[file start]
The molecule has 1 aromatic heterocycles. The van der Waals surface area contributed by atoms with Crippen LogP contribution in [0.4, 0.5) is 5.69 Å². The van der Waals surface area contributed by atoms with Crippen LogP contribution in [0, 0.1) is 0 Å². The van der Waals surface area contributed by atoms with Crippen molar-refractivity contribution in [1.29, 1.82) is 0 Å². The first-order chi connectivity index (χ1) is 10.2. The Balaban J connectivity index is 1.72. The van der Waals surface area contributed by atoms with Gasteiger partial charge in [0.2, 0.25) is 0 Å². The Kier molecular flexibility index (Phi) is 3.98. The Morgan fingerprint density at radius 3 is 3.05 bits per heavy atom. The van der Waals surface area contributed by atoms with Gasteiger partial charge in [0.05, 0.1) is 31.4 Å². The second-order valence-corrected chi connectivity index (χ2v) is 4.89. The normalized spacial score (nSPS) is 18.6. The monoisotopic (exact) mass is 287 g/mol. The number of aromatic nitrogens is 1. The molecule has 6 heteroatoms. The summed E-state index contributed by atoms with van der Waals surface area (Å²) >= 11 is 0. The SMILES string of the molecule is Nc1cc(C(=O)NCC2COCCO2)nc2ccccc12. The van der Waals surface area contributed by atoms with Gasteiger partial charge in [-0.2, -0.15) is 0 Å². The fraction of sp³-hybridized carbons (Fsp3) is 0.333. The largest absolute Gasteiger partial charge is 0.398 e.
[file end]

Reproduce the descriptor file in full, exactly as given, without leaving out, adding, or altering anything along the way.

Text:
The molecule has 1 aromatic heterocycles. The van der Waals surface area contributed by atoms with Crippen LogP contribution in [0.4, 0.5) is 5.69 Å². The van der Waals surface area contributed by atoms with Crippen LogP contribution in [0, 0.1) is 0 Å². The van der Waals surface area contributed by atoms with Crippen molar-refractivity contribution in [1.29, 1.82) is 0 Å². The first-order chi connectivity index (χ1) is 10.2. The Balaban J connectivity index is 1.72. The van der Waals surface area contributed by atoms with Gasteiger partial charge in [0.2, 0.25) is 0 Å². The Kier molecular flexibility index (Phi) is 3.98. The Morgan fingerprint density at radius 3 is 3.05 bits per heavy atom. The van der Waals surface area contributed by atoms with Gasteiger partial charge in [0.05, 0.1) is 31.4 Å². The second-order valence-corrected chi connectivity index (χ2v) is 4.89. The normalized spacial score (nSPS) is 18.6. The monoisotopic (exact) mass is 287 g/mol. The number of aromatic nitrogens is 1. The molecule has 6 heteroatoms. The summed E-state index contributed by atoms with van der Waals surface area (Å²) >= 11 is 0. The SMILES string of the molecule is Nc1cc(C(=O)NCC2COCCO2)nc2ccccc12. The van der Waals surface area contributed by atoms with Gasteiger partial charge in [-0.2, -0.15) is 0 Å². The fraction of sp³-hybridized carbons (Fsp3) is 0.333. The largest absolute Gasteiger partial charge is 0.398 e.